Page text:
Youngkin, who made parental empowerment and opposition to coronavirus mandates major campaign themes, secured a win with a bill making masks optional in schools. The legislature also passed a Youngkin-backed bill giving parents the power to exempt their children from school assignments involving sexually explicit material.
But Senate Democrats killed other measures he supported, including those to ease the creation of charter schools and ban the teaching of critical race theory and other “divisive concepts.” In a rare snub, they also rejected Youngkin’s choice of former Trump administration official Andrew Wheeler for a Cabinet post.
The Senate largely lived up to its vow to be a “brick wall” against Republican efforts to roll back laws passed over the past two years, when Democrats controlled all the levers of power in Richmond. GOP bills to expand gun rights, halt scheduled increases in the minimum wage and tighten voting restrictions all died in the upper chamber.
Likewise, the Republican-led House mostly stopped the Senate from pulling the state further to the left. A House committee killed two proposed constitutional amendments — one to repeal the state’s now-defunct ban on same-sex marriage, the other to lift a Jim Crow-era lifetime ban on voting by felons.
In the waning days of the session, as House and Senate negotiators tried to hash out compromises in impromptu huddles, more sausage-making went on in the marble hallway between the chambers than inside them. Swarms of lobbyists hovered for 11th-hour arm twisting, along with a pair of Richmond insiders on the new governor’s team, counselor Richard Cullen and policy chief Matthew Moran.
Saturday was a day of stops and starts, with legislators shuttling between the House and Senate as one chamber notified the other after they’d taken action on certain items, such as the election of Circuit Court judges. Legislators came to last-minute agreements on some bills, including one that will limit disclosure of certain police records under the Freedom of Information Act.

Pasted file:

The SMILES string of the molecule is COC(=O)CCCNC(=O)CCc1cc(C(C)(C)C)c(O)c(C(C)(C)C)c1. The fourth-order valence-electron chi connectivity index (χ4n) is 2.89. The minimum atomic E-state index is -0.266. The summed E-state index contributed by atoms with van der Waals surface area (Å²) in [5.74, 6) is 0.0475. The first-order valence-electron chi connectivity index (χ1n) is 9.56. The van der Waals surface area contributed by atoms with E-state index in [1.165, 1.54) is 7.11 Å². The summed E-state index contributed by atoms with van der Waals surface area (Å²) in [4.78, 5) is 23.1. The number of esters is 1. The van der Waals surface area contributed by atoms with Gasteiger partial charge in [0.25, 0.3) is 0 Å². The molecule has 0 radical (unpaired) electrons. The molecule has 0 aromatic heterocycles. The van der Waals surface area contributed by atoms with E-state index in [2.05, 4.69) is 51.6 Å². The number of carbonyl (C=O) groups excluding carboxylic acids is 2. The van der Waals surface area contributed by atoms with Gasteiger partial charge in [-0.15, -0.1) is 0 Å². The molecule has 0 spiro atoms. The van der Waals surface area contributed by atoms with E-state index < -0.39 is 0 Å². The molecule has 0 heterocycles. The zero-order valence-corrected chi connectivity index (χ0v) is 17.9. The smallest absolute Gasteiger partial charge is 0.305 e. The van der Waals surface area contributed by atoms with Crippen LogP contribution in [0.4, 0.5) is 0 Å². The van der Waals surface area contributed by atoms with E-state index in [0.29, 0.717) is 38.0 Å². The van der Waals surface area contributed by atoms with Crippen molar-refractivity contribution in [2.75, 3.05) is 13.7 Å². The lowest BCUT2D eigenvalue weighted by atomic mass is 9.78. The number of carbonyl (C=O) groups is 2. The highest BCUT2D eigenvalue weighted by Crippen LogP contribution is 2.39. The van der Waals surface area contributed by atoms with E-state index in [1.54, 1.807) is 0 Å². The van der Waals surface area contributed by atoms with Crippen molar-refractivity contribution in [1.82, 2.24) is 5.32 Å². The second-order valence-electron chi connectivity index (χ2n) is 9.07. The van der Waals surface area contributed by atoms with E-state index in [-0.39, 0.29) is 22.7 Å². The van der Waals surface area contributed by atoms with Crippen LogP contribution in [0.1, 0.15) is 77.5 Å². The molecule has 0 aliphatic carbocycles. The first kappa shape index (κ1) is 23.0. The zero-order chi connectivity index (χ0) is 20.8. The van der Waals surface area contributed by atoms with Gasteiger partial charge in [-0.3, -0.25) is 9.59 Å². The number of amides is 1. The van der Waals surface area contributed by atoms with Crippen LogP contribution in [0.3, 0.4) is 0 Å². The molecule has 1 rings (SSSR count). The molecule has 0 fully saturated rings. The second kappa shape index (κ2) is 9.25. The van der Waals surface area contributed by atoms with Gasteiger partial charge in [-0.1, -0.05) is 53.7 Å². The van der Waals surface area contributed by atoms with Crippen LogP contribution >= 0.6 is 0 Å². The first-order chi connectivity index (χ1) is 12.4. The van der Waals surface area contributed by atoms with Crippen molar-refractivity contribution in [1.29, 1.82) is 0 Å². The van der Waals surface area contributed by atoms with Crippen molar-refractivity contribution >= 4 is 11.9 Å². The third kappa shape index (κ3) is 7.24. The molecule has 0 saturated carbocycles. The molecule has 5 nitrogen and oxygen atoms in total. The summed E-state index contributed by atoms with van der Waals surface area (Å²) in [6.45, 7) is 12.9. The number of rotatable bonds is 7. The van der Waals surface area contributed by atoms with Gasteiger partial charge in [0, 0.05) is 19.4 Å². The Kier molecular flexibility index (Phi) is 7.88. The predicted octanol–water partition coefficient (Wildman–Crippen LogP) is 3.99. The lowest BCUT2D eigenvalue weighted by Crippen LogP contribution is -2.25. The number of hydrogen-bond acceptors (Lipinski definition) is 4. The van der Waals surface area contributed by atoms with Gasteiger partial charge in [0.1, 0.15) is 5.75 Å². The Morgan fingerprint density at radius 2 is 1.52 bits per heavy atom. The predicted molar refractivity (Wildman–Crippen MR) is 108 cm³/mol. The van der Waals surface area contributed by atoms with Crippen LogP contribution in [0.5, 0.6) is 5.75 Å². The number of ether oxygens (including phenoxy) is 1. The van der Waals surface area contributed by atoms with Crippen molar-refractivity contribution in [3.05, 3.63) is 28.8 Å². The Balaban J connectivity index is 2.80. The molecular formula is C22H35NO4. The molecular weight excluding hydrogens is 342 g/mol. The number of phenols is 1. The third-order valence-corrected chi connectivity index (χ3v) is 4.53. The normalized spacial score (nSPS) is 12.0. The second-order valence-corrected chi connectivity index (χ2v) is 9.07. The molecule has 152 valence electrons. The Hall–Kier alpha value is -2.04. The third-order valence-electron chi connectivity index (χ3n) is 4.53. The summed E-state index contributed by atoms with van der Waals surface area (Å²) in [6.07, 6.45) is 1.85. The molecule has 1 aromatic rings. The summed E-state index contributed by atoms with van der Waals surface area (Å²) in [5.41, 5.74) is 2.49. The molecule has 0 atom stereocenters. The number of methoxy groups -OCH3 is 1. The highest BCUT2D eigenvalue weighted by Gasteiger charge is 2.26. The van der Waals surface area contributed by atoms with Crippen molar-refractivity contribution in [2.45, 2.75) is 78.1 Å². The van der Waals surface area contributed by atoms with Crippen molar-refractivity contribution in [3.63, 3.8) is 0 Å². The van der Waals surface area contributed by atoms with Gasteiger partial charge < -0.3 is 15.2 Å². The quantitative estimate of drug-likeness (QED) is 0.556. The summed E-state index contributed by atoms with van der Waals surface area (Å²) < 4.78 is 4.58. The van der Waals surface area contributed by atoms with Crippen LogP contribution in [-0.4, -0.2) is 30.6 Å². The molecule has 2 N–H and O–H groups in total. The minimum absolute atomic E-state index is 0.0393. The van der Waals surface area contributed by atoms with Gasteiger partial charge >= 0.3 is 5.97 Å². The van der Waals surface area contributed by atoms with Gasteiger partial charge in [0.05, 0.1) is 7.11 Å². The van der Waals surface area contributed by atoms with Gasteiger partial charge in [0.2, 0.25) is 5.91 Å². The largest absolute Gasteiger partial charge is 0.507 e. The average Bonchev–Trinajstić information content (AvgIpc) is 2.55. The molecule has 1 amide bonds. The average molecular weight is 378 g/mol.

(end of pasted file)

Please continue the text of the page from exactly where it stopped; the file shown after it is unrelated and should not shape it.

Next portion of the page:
They also finished work on nuts-and-bolts bills addressing questions of government operations. Which agency, for example, should inspect restaurants if they’re housed inside grocery stores? (The Virginia Department of Agriculture and Consumer Services.) Or what criminal penalty should apply to the theft of catalytic converters? (One to five years in prison.)
The House and Senate also approved a string of restitution payments — some topping $1 million — to people who had been wrongfully incarcerated. Legislators also found time on a busy final day to pass feel-good resolutions, such as one commending the Cave Spring High School boys basketball team in Roanoke for winning the AAA state championship.
With ample down time between votes, legislators watched Capitol Square fill up with snow, asked retiring Richmond Times-Dispatch photographer Bob Brown to autograph copies of his books and crossed the aisle to engage in friendly banter that goes on in Richmond even amid the sharpest partisan debates.
Del. Eileen Filler-Corn (D-Fairfax) popped into the Senate to offer well wishes to Sen. Todd E. Pillion (R-Washington), who’d hit his head the night before and needed nine staples in his scalp. Pillion gamely showed off the staples to lawmakers and laughed as senators who’d accompanied him to the emergency room Friday night showed a video of him in his hospital bed, jokingly pleading with Senate Finance and Appropriations Committee Janet D. Howell (D-Fairfax) to take a funding “clause” off his lab-school bill because of his injury.
Howell laughed as she watched the video on a cellphone, but she wasn’t budging.